This is Jeff Bayer, and I don't update this site very often. If you'd like to listen to my current movie podcast you can find it at MovieBS.com.

Che Part 2

Che: Part 2 Directed by: Steven Soderbergh Cast: Benicio Del Toro, Franka Potente, Lou Diamond Phillips Running Time: 2 hrs 15 mins Rating: unrated

Plot: After the successful Revolution in Cuba, Che Guevara (Benicio Del Toro) decides to go to Bolivia. There he joins the local Marxists and attempts to lead a local revolution.

Who's It For?: Have you seen Part 1? Then you might as well finish things up.

Expectations: At the end of Part 1, Che says that the revolution is just beginning. I expected Part 2 to pick up from right there and show the evolution of Cuba into the country it is today. I hoped for passionate arguments about applied Marxism and wrecked dreams.


Actors: Benicio Del Toro as Ernesto "Che" Guevara: The second film takes place in a more condensed period of time than the first. Over two years, the film follows Che from being a national hero in Cuba to his eventual death in Bolivia. Despite the limited span of the film, Che goes through a lot. The peasants of Bolivia are more distrustful than those in Cuba; he can't seem to win the minds and hearts of the people. At one period he's lost in the forest without his medicine and grows terribly ill. He becomes weak and no longer functions as the leader of his guerillas. Plus he has the added burden of being a legendary figure in Latin America, and now great things are expected of him. With all this going on, you'd think you'd be able to SEE HIS FACE. But Soderbergh continues to keep us at arm's length from Che, and what could be overlooked in the first film becomes frustrating in the second. I still felt good about Del Toro's performance, but I can't say that, by the end, I understood who his Che is. Score: 8

Franka Potente as Tania: I confess, I'm just bowled over by the fact that I've now seen Potente act in three different languages and do a kick ass job in each. She's definitely an overachiever. As in the last film, no one has a part that's nearly as large as Del Toro's, but I was impressed by her performance as a guerilla warrior. She spends a lot of the film either in trouble with Che or sick, but she seemed to fit in with these rugged men. Score: 8

Lou Diamond Phillips as Mario Monje: Yes, I did include him because he is Lou Diamond Phillips. But wow! Lou Diamond Phillips! In an Oscar contender! That hasn't happened since, oh, Stand By Me. I totally believed Phillips as a Bolivian politician, but it was a small role: he's only in a short part of the film, but he makes an impression. Score: 7

Talking: Like Part 1, this film is all in Spanish. There are some moments at the end of the film where Che is speaking to a man in the Bolivian army that feel truly genuine. Though the script isn't bad, I was really longing for more scenes like that, more insight into what makes the man work. Instead I have to form a picture using the scraps of dialogue that are thrown my way. Score: 6

Sights: Part 2 is shot in the same hand held, verite style as the first film, though it doesn't seem quite as intent on keeping us far away from the subjects. The camera gets closer, but doesn't seem to penetrate. Che's Bolivia doesn't have the brillance of Cuba. It's darker, literally: the film isn't saturated by sun, but the lack of light matches the film's tone. Score: 7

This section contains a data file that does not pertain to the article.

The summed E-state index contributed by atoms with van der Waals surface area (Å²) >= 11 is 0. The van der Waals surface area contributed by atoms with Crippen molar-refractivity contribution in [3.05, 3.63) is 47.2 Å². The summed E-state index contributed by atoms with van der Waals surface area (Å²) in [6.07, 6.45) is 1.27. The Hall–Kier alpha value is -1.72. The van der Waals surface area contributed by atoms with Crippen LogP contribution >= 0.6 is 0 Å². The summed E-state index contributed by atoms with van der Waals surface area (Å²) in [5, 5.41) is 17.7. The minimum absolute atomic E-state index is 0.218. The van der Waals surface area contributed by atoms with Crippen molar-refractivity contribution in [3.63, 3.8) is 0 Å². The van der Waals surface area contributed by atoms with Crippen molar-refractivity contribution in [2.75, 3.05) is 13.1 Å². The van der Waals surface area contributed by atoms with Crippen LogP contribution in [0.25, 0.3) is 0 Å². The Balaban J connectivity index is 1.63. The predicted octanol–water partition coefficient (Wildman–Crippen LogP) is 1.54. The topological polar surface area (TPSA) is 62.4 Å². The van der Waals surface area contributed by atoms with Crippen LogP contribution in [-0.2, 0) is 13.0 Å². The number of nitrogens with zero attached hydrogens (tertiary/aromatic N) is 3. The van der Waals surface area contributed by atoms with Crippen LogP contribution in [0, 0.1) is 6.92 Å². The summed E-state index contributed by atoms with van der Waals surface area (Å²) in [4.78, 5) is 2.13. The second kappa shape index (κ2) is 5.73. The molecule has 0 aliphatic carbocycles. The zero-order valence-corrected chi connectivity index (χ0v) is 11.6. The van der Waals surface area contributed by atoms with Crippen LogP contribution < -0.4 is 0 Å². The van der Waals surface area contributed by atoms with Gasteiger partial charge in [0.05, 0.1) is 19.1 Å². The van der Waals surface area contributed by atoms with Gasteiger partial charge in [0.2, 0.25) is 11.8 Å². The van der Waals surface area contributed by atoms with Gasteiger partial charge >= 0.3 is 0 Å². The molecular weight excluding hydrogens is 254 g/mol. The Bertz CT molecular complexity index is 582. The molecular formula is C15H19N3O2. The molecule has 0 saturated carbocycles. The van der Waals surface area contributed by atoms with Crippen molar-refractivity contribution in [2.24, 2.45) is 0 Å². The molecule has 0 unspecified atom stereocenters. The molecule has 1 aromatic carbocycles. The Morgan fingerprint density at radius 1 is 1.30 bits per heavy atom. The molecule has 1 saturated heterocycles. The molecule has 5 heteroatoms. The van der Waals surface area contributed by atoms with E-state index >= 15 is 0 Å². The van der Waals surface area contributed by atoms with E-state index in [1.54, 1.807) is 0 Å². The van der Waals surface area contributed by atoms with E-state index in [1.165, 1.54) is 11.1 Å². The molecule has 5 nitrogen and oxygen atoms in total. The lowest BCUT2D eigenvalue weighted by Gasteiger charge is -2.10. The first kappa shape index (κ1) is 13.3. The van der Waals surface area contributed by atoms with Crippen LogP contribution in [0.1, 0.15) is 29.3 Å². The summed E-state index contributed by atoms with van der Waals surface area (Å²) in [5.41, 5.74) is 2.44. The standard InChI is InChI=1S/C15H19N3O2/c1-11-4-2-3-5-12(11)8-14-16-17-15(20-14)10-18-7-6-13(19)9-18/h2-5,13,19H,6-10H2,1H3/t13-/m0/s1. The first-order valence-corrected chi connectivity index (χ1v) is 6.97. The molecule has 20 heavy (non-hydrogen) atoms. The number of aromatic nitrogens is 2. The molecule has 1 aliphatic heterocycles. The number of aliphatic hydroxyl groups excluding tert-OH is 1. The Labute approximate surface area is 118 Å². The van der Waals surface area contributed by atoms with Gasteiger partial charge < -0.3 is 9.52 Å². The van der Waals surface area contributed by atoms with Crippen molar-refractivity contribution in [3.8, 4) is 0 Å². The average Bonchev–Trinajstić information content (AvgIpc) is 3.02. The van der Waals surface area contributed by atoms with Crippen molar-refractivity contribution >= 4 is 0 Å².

Sounds: The score for the second part of Che is more somber than the first. Moments of fun are replaced by more subtle touches. Score: 7


Best Scene: I touched on this earlier, but the final scene where Che's in a cell after being captured by the Bolivian army is by far the best. He speaks to the young man guarding him. For a few moments we get a glimpse of him as a person, with all the trappings of being a hero and revolutionary stripped away.

Ending: Around the middle of the film, it became clear that things were going downhill and Che probably wasn't leaving Bolivia alive. But the ending still felt like a let down, instead of going out fighting, Che's death scenes seem long and arduous; and they're a bit of a let down after watching him lead such an exciting life.

Questions: What is Che thinking? Did he really believe that the Bolivian Revolution would occur or was this an elaborate death wish?

Rewatchability: Yeah... but like any dramatic movie, not the sort of thing I would throw on while doing the laundry. (I heart my laundry movies). I will watch it again when I recover from the first time. And when I have 4 1/2 more hours to spare.

OVERALL The final part of Che was a slightly disappointing conclusion to the first. Initially, I had to readjust: Che mentions that he's married with a wife and five children in Mexico during the first film, and now he's married to Aleida March with five (more?) children. In the intervening years, I have no clue what has gone on in Che's life, only that he is determined to finish what he started and start a revolution that will burn all of South America. Then we go directly to Bolivia, where the film starts reminding me of Fitzcarraldo. But unlike Werner Herzog's madman, Soderbergh makes this film about the mission, not the man. So when things begin to go wrong and the chance of success looks bleak, instead of going inside Che's head, we follow his actions at arm's length. This film needed to be about Che, not just his actions, but his thoughts and plans, was he a madman or a genius? Soderbergh doesn't even posit an answer to that question, and that's what ultimately hurts the film. I watched Che for 4 1/2 hours, but I can't say I ever knew the man.

Final Score: 6/10

Che Part 1

Crips and Bloods: Made in America